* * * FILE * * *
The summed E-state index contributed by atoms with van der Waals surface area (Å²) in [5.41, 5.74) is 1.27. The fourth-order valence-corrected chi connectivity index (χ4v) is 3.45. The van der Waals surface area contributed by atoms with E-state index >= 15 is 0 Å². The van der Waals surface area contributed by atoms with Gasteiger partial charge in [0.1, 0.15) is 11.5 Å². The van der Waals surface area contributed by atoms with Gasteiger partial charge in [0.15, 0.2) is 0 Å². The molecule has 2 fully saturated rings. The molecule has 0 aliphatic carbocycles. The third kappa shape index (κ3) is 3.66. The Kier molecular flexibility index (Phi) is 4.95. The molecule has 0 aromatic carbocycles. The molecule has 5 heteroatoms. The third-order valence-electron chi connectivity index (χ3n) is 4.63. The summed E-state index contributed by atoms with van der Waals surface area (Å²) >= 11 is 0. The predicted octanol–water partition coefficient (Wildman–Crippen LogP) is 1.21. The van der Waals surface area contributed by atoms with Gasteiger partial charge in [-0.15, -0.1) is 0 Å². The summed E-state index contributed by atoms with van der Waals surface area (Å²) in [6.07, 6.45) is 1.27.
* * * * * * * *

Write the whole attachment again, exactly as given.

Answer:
The summed E-state index contributed by atoms with van der Waals surface area (Å²) in [5.41, 5.74) is 1.27. The fourth-order valence-corrected chi connectivity index (χ4v) is 3.45. The van der Waals surface area contributed by atoms with E-state index >= 15 is 0 Å². The van der Waals surface area contributed by atoms with Gasteiger partial charge in [0.1, 0.15) is 11.5 Å². The van der Waals surface area contributed by atoms with Gasteiger partial charge in [0.15, 0.2) is 0 Å². The molecule has 2 fully saturated rings. The molecule has 0 aliphatic carbocycles. The third kappa shape index (κ3) is 3.66. The Kier molecular flexibility index (Phi) is 4.95. The molecule has 0 aromatic carbocycles. The molecule has 5 heteroatoms. The third-order valence-electron chi connectivity index (χ3n) is 4.63. The summed E-state index contributed by atoms with van der Waals surface area (Å²) >= 11 is 0. The predicted octanol–water partition coefficient (Wildman–Crippen LogP) is 1.21. The van der Waals surface area contributed by atoms with Gasteiger partial charge in [-0.15, -0.1) is 0 Å². The summed E-state index contributed by atoms with van der Waals surface area (Å²) in [6.07, 6.45) is 1.27.